Cholera: Asante Mampong on red alert as students resume school
Health authorities at Asante Mampong are preparing to screen second-cycle and tertiary students for cholera and other infectious diseases.
They have met with the educational heads to discuss effective ways of carrying out the planned screening of the students.
All of these form part of the government’s contingency plans to combating the dreaded Ebola virus even before it is brought into the country.
Students in both tertiary and second cycle institutions across the country are resuming school from their vacation next week.
Schools in Asante Mampong include the Midwifery Training, Health Assistants Training, Technical College of Education, Amanianpong, and the St Monica Senior High schools among others.
Medical Superintendent of the Mampong Government Hospital, Dr. Kwadwo Nyarko-Jectey said the widespread of cholera in the country informed the decision to undertake the mass exercise.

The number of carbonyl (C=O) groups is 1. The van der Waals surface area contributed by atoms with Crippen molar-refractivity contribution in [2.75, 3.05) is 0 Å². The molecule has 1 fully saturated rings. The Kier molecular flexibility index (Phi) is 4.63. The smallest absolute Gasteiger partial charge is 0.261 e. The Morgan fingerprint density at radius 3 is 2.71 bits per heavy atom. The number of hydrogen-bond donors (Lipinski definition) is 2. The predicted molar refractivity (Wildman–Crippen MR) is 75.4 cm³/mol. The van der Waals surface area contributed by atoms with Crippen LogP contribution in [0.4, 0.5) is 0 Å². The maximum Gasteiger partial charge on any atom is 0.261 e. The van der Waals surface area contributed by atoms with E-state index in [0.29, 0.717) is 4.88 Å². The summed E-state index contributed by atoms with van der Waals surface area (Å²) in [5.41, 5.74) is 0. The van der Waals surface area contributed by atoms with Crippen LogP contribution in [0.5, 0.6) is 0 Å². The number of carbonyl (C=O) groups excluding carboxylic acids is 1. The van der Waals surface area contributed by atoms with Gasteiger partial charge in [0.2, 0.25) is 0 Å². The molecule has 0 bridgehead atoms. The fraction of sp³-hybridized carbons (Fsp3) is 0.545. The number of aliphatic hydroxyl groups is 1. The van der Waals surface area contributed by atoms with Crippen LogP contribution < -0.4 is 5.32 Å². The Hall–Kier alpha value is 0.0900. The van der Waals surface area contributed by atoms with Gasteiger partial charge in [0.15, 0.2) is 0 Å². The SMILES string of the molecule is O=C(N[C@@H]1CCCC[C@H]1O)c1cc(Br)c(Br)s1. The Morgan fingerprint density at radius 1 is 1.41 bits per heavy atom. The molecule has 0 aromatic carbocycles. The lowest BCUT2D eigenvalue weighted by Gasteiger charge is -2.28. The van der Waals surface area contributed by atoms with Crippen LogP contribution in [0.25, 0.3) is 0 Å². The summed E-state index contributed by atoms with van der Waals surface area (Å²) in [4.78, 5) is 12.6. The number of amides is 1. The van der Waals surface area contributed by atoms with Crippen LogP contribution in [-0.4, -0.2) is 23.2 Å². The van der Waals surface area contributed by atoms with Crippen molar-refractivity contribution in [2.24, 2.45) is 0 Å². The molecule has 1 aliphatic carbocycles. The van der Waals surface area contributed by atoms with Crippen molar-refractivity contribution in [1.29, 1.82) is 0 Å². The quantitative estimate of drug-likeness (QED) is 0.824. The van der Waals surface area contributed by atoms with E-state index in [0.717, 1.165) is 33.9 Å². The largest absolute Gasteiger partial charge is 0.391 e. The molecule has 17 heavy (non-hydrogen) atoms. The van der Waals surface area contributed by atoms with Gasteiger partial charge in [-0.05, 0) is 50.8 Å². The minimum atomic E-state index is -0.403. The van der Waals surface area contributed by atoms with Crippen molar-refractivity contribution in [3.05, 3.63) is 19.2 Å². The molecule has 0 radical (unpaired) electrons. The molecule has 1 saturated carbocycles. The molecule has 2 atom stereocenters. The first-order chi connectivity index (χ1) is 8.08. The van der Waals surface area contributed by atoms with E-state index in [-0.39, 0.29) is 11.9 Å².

And therefore, health officials are poised to attend to such cases should there be an outbreak in the area.
He said officials have been edgy because most of the students would be coming from cholera prone areas like Greater Accra, Eastern and the Central regions.
“That’s where most of the students come from so that is how come we are a little bit edgy and we have set this in motion,” he said.
He mentioned health authorities would monitor students within the first 24-hours on arrival at the campuses.
A cholera scare hit the municipality over the weekend when six people reported at a hospital with diarrhea conditions.
Though none of them tested positive for cholera, authorities explained they were taking no chances as students arrive from endemic areas like the Greater Accra, Central, Eastern and Volta regions.
One person died out of 21 reported cases in the Ashanti region.
Dr. Nyarko-Jectey noted that the weekend scare calls for intensive public education, especially, in the heat of the Ebola threat.
“We will meet them at the point where they enter and try to pick any of these cases before they spread out to their various dormitories,” Dr. Nyarko-Jectey said.
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